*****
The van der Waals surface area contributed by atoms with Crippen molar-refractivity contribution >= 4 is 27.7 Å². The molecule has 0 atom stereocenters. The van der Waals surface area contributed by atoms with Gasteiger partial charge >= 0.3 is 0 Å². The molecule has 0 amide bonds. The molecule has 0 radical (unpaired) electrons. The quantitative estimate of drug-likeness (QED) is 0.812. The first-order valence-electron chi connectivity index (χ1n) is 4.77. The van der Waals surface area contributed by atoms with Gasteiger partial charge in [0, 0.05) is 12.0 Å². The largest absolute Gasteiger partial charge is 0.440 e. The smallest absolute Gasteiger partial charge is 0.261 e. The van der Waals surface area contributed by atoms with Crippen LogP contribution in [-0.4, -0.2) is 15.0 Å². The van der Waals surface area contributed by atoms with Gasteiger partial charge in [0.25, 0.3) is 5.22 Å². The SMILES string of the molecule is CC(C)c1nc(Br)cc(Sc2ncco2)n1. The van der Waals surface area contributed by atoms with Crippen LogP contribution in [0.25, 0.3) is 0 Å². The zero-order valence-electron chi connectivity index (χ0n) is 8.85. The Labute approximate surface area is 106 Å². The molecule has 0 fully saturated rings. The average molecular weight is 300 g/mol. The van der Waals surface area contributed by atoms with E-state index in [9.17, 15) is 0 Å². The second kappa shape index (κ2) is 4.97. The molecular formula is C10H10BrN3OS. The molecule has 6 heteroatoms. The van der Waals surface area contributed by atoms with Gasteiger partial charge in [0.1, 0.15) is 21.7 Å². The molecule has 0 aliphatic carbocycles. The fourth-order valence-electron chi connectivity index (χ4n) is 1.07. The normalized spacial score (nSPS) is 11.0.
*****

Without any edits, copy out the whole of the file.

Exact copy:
The van der Waals surface area contributed by atoms with Crippen molar-refractivity contribution >= 4 is 27.7 Å². The molecule has 0 atom stereocenters. The van der Waals surface area contributed by atoms with Gasteiger partial charge >= 0.3 is 0 Å². The molecule has 0 amide bonds. The molecule has 0 radical (unpaired) electrons. The quantitative estimate of drug-likeness (QED) is 0.812. The first-order valence-electron chi connectivity index (χ1n) is 4.77. The van der Waals surface area contributed by atoms with Gasteiger partial charge in [0, 0.05) is 12.0 Å². The largest absolute Gasteiger partial charge is 0.440 e. The smallest absolute Gasteiger partial charge is 0.261 e. The van der Waals surface area contributed by atoms with Crippen LogP contribution in [-0.4, -0.2) is 15.0 Å². The van der Waals surface area contributed by atoms with Gasteiger partial charge in [0.25, 0.3) is 5.22 Å². The SMILES string of the molecule is CC(C)c1nc(Br)cc(Sc2ncco2)n1. The van der Waals surface area contributed by atoms with Crippen LogP contribution in [0.25, 0.3) is 0 Å². The zero-order valence-electron chi connectivity index (χ0n) is 8.85. The Labute approximate surface area is 106 Å². The molecule has 0 fully saturated rings. The average molecular weight is 300 g/mol. The van der Waals surface area contributed by atoms with E-state index in [9.17, 15) is 0 Å². The second kappa shape index (κ2) is 4.97. The molecular formula is C10H10BrN3OS. The molecule has 6 heteroatoms. The van der Waals surface area contributed by atoms with Gasteiger partial charge in [0.1, 0.15) is 21.7 Å². The molecule has 0 aliphatic carbocycles. The fourth-order valence-electron chi connectivity index (χ4n) is 1.07. The normalized spacial score (nSPS) is 11.0.